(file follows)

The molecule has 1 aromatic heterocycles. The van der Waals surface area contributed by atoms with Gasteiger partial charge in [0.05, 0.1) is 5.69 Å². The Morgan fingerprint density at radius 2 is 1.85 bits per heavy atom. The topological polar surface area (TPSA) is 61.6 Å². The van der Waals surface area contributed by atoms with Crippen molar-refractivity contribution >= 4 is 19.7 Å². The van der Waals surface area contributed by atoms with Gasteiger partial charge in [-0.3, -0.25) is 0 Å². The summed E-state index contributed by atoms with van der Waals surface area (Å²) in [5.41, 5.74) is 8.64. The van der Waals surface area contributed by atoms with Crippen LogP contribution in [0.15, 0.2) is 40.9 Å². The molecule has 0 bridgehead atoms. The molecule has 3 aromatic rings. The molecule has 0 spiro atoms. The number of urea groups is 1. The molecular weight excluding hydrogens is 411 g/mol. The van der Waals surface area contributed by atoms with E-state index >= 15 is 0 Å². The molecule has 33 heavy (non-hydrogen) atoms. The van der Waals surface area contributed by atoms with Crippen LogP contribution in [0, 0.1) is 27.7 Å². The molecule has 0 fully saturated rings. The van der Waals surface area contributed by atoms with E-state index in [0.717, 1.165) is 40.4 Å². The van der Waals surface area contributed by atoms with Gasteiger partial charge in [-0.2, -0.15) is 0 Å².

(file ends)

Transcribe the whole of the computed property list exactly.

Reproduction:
The molecule has 1 aromatic heterocycles. The van der Waals surface area contributed by atoms with Gasteiger partial charge in [0.05, 0.1) is 5.69 Å². The Morgan fingerprint density at radius 2 is 1.85 bits per heavy atom. The topological polar surface area (TPSA) is 61.6 Å². The van der Waals surface area contributed by atoms with Crippen molar-refractivity contribution >= 4 is 19.7 Å². The van der Waals surface area contributed by atoms with Gasteiger partial charge in [-0.3, -0.25) is 0 Å². The summed E-state index contributed by atoms with van der Waals surface area (Å²) in [5.41, 5.74) is 8.64. The van der Waals surface area contributed by atoms with Crippen LogP contribution in [0.15, 0.2) is 40.9 Å². The molecule has 0 bridgehead atoms. The molecule has 3 aromatic rings. The molecule has 0 spiro atoms. The number of urea groups is 1. The molecular weight excluding hydrogens is 411 g/mol. The van der Waals surface area contributed by atoms with E-state index >= 15 is 0 Å². The molecule has 33 heavy (non-hydrogen) atoms. The van der Waals surface area contributed by atoms with Crippen LogP contribution in [0, 0.1) is 27.7 Å². The molecule has 0 fully saturated rings. The van der Waals surface area contributed by atoms with E-state index in [0.717, 1.165) is 40.4 Å². The van der Waals surface area contributed by atoms with Gasteiger partial charge in [-0.2, -0.15) is 0 Å².